City promotional tourism video met with mixed reviews

A promotional tourism video launched this week by the Discover Claremont campaign caused a stir among residents. The commercial, produced by Wallop Films, sought to entice Los Angeles residents to visit Claremont.

Ron Antonette of R. Antonette Communications hired Wallop last year to create the video. Mr. Antonette took control of the Discover Claremont campaign after the city authorized the Chamber of Commerce to administer the Claremont Tourism Business Improvement District (CTBID) in 2010.

Projects overseen by the CTBID through the Chamber include a promotional “Discover Claremont” package, which gives a $100 gift card to those staying in a Claremont hotel to use at participating businesses. The three participating hotels are DoubleTree, Casa 425 and Hotel Claremont. City records note that 77 of these packages were doled out in 2012 and 110 were sold in 2013.

Other efforts by the CTBID include participation in Discover IE—a state-supported marketing campaign to increase tourism in the Inland Empire—online advertising with Trip Advisor and the creation of Claremont Restaurant Week.

Hotel occupancy rates were monitored to measure the effectiveness of encouraging regional neighbors to “Discover Claremont.” As recession recovery begain in 2010, the DoubleTree recorded a 68 percent occupancy rate. By 2012, it rose to 76 percent with another increase in 2013 to 79.7 percent.

Casa 425 went from 63 percent occupancy in 2010 to 73 percent in 2012. Their occupancy remained the same in 2013. No information was recorded on the Howard Johnson’s or Hotel Claremont’s (Motel 6) rates.

According to the city’s financial report, the CTBID started 2013 with a carryover budget of $163,612 and collected $186,816 during 2013, ending the year with $350,428 at its disposal. Expenses for 2013 totaled $147,456.28, which included a $22,852 tab for enrollment in a Google paid search program, $5,702 to Trip?Advisor and $5,500 to the Discover IE Visitor’s Guide, among other expenses.

Before the CTBID, the city charged a 10 percent tax for a night’s stay at a Claremont hotel. In 2010, an additional two percent charge was added to each rented room. By the end of 2010, the city’s hotel occupancy tax had brought in $784,380, according to city records. By 2012, it had risen to a little over $1 million.

The CTIB started 2014 with a $203,071 carryover budget and, based on this year’s mid-year budget analysis, the city has taken in about $545,000 in transient occupancy tax from July to December 2014. The goal is to collect $1.15 million by the end of the fiscal year in July 2015, according to city reports.

Money raised through the two percent tax is given back to the BID each quarter to help fund tourism marketing, which includes print, television and online advertising, as well as the latest effort, the promotional video.

The commercial, which was shot July 18 last year, was inspired by the work of Wes Anderson. Mr. Anderson’s more popular films include The Grand Budapest Hotel and The Royal Tenenbaums. The plan, according to film producer Martin Glegg, was to play the commercial in theaters across Los Angeles and to launch a YouTube campaign to encourage travelers from LA to check out Claremont’s offerings.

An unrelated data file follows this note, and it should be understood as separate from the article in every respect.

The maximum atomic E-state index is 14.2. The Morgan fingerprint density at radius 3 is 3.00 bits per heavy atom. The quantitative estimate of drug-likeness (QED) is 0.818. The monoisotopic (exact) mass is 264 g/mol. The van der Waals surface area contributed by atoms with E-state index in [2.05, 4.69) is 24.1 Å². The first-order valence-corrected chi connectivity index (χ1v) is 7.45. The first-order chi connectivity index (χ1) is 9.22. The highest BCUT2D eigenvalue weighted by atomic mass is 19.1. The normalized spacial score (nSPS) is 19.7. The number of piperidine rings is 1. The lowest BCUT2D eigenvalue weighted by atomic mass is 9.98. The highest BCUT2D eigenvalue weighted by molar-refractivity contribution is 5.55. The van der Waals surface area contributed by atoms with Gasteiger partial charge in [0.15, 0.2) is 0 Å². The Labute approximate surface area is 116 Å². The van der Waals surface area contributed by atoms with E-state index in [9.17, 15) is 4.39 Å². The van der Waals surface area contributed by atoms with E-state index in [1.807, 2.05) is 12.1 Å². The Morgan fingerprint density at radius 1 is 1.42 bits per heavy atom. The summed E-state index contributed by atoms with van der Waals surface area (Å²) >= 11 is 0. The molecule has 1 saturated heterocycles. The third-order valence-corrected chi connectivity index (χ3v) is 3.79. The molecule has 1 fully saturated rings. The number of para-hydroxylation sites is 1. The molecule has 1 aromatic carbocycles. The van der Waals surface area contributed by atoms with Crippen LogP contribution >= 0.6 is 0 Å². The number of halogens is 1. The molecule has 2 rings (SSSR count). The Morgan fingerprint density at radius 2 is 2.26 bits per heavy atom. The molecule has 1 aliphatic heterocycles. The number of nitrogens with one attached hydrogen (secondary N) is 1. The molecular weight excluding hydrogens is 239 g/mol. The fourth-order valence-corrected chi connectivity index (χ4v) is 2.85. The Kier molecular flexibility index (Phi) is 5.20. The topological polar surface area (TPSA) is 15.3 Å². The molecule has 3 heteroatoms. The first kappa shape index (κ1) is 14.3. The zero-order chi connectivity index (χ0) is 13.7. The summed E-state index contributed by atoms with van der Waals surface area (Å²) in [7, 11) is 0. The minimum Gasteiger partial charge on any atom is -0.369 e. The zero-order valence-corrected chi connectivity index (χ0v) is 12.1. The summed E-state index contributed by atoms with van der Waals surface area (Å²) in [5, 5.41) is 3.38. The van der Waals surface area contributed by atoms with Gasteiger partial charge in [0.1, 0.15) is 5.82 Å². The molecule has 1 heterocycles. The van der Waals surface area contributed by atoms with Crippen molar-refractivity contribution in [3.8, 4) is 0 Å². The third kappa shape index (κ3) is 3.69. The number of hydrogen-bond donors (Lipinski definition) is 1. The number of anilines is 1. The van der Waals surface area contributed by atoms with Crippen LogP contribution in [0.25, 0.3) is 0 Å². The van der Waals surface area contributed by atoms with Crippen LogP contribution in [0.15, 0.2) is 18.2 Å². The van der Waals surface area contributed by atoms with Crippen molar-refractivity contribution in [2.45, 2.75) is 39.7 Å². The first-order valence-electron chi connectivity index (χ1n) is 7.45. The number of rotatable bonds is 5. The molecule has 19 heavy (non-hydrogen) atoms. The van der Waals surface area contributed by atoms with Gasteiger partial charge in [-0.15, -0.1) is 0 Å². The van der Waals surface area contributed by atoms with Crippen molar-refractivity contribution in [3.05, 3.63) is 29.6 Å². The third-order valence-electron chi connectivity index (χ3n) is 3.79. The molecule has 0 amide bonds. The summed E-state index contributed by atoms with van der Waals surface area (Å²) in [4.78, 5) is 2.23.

Resident comments about the commercial were generally unfavorable. “Awkward” and “weird” were common descriptors and the overriding reaction—based on the 60 or so comments on the COURIER Facebook page—was that the film simply didn’t capture the spirit of Claremont.

“There is nothing in the clip that would entice me to visit this town,” wrote a resident. “It could be any town. It doesn’t capture Claremont at all.”

Another person wrote, “I live in Claremont and the video does nothing to describe this beautiful place. The narrator is incredibly awkward and kind of creepy. It makes it seem like a circus town.”

A few commenters’ critiques were tempered by remarks on the high quality of video production. One said, “This doesn’t feel like the Claremont I love. The cinematography is outstanding but the vibe and narrator’s voice miss the mark on how beautiful Claremont really is.”

The video has since been removed from the Vimeo website. Mr. Glegg said his production company would be “tweaking it a little” but it would be put back up soon.

Although the commercial had been shared through several media outlets, Andrew Behnke, past chair of the Chamber of Commerce and manager of the DoubleTree, said the film was not yet finished.

“The project is not complete and some changes will be made to the video,” Mr. Behnke said. “However, if you watch the video, the concept isn’t to hard-sell the city. It is to get people thinking and drive them to the Discover Claremont website. Kind of a non-judgmental piece that creates a feeling or a buzz, not the traditional hard-sell of shops and touristy things.”

—Kathryn Dunn


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